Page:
The lands of Methven were owned by the Mowbray family from the 12th century. The Mowbrays supported the claim of John Balliol against Robert the Bruce, and on the latter's victory, Methven was confiscated by the crown, and given to Walter Stewart, the Bruce's son-in-law. His descendant, Walter Stewart, Earl of Atholl, was deprived of the lands following his involvement in a plot to kill King James I. The castle sustained a siege in 1444, and was visited by King James II in 1450. King James IV visited several times in the 1490s.
Methven Castle was the home of Margaret Tudor (1489-1541), queen of James IV, King of Scots, and daughter of Henry VII of England, after her third marriage to Henry Stewart, 1st Lord Methven in 1528. Margaret Tudor died here on 18 October 1541. After the third Lord Methven died without heir in 1584, King James VI gave Methven to his favourite, the Duke of Lennox. In 1664 the estate was purchased by Patrick Smythe of Braco.
The present building is dated 1664, and was designed and built by the mason-architect John Mylne. It may incorporate older work. The Smythe family remained in possession throughout the 18th and 19th centuries, making additions to the castle and the grounds. In 1923 the castle was sold, and changed hands several times until 1984, when restoration work began. The east wing was demolished, following the west wing which was pulled down in the 1950s, leaving only the 17th-century house, which was given a new roof. The castle is currently owned by David Murdoch, and is a category A listed building.
It comprises a square, four-storey main block, with narrow circular towers at each corner. These have ogee-shaped roofs, and the whole building is harled. The north front has a pair of crow-stepped gables, linked by a balustrade. An east wing was added first, then a western extension with a bay window, built around 1815, probably by James Gillespie Graham. Graham produced designs for rebuilding the whole structure, but this was never carried out. The building also had a clock tower, but this was demolished around 1965. Inside, the building was remodelled in 1800, and only a stair remains of the original interiors.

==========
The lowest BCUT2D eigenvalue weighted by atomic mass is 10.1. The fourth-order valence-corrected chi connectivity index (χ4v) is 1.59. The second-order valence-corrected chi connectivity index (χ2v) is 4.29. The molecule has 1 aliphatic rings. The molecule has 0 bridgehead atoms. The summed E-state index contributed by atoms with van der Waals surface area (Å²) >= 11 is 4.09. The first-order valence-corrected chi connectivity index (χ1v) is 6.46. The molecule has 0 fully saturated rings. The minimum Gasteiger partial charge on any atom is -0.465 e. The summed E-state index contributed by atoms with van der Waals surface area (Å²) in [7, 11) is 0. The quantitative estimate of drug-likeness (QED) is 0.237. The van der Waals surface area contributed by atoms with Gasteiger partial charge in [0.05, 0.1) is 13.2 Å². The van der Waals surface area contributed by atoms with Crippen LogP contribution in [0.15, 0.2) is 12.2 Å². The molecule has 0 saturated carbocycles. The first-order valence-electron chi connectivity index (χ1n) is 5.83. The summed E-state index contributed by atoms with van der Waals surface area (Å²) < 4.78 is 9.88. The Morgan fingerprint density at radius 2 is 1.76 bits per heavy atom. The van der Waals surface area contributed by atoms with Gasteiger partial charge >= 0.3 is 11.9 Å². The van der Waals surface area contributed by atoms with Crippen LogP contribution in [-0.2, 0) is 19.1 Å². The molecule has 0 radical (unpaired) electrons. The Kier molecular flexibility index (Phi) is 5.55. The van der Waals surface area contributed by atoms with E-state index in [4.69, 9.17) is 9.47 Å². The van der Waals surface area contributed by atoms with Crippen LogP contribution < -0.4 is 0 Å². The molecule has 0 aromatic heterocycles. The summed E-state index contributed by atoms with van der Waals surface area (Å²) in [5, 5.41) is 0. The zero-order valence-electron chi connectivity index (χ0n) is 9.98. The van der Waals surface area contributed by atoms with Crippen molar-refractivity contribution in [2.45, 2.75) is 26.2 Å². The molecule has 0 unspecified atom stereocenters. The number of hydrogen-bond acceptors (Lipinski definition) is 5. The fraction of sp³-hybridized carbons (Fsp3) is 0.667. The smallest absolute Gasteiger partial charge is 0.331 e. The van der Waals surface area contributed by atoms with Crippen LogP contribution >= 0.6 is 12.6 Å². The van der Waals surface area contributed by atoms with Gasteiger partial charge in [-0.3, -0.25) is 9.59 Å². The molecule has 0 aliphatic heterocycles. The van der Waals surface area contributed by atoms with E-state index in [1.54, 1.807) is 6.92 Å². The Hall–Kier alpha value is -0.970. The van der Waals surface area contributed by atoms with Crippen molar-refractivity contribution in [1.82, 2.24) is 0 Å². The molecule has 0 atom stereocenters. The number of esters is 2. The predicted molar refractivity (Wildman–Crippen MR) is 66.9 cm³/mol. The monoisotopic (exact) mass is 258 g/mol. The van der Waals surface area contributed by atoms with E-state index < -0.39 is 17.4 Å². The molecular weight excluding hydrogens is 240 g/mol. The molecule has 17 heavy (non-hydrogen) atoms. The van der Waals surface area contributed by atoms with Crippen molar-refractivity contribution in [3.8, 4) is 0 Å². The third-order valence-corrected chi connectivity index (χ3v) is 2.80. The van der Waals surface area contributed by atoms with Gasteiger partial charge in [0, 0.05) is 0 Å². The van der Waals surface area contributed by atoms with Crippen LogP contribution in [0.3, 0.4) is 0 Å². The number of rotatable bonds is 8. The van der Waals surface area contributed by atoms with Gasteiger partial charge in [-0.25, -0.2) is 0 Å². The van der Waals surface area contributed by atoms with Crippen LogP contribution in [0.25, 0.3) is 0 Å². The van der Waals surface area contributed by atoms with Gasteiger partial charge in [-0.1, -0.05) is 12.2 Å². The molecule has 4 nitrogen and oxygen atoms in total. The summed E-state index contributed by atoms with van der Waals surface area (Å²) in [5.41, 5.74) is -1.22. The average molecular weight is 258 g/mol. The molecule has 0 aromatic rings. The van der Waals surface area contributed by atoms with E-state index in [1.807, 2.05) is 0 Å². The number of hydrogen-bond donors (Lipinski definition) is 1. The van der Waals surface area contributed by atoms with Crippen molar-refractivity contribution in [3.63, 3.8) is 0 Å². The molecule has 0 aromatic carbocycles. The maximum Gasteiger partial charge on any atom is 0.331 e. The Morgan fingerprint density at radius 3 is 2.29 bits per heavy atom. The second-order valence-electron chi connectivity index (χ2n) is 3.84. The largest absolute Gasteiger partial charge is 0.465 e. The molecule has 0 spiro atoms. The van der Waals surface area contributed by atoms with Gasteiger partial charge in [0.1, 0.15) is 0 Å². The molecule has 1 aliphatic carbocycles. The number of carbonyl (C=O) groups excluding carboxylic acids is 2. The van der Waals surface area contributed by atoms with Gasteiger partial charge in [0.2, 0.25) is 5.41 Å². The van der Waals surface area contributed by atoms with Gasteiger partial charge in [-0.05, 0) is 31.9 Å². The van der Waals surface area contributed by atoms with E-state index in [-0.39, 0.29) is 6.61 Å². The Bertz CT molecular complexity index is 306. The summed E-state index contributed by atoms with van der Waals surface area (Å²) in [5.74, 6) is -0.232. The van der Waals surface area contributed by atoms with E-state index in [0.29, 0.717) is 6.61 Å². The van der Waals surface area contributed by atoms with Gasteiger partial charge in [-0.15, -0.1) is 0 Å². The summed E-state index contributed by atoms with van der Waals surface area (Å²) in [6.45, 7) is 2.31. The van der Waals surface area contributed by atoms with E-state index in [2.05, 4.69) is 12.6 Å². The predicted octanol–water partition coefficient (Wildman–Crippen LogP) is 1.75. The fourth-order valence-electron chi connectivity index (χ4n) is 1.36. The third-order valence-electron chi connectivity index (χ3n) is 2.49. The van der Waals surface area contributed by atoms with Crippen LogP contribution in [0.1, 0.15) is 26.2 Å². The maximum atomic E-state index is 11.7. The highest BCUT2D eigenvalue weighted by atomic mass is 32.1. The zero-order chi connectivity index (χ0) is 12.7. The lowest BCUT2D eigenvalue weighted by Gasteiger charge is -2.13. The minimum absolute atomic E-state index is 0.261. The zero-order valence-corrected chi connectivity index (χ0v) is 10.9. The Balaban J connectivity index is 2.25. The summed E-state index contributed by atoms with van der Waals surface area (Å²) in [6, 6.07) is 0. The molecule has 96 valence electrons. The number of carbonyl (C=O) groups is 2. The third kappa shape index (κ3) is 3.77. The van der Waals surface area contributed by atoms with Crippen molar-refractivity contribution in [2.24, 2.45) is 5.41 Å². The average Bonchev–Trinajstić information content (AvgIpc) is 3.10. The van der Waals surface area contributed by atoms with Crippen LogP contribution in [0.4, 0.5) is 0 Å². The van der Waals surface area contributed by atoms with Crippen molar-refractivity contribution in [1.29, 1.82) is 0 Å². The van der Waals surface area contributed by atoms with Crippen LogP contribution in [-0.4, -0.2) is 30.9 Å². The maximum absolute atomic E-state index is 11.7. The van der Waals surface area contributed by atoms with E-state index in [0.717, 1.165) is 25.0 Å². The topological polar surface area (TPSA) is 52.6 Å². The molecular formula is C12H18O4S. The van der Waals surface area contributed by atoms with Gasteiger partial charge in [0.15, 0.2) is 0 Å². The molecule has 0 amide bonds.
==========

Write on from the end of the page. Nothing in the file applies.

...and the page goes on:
Parkland was laid out around the castle from the late 18th century. David Smythe, Lord Methven planted many of the woodlands, and a walled garden was constructed in 1796. In 1830 a pinetum, an arboretum consisting of conifers, was established, and is considered the first in Scotland. David's son William continued to expand the estate and constructed glasshouses. Although the woodlands continued to be managed into the 20th century, the gardens were neglected and numerous trees felled, including much of the pinetum, in the 1950s. The largest surviving tree is the Pepperwell Oak. In 1883 this tree was thought to be already 400 years old. The parks and gardens are listed in the Inventory of Gardens and Designed Landscapes in Scotland, the national listing of significant gardens.References:
Easter Aquhorthies stone circle, located near Inverurie, is one of the best-preserved examples of a recumbent stone circle, and one of the few that still have their full complement of stones. It consists of a ring of nine stones, eight of which are grey granite and one red jasper. Two more grey granite stones flank a recumbent of red granite flecked with crystals and lines of quartz. The circle is particularly notable for its builders' use of polychromy in the stones, with the reddish ones situated on the SSW side and the grey ones opposite.
The placename Aquhorthies derives from a Scottish Gaelic word meaning 'field of prayer', and may indicate a 'long continuity of sanctity' between the Stone or Bronze Age circle builders and their much later Gaelic successors millennia later. The circle's surroundings were landscaped in the late 19th century, and it sits within a small fenced and walled enclosure. A stone dyke, known as a roundel, was built around the circle some time between 1847 and 1866–7.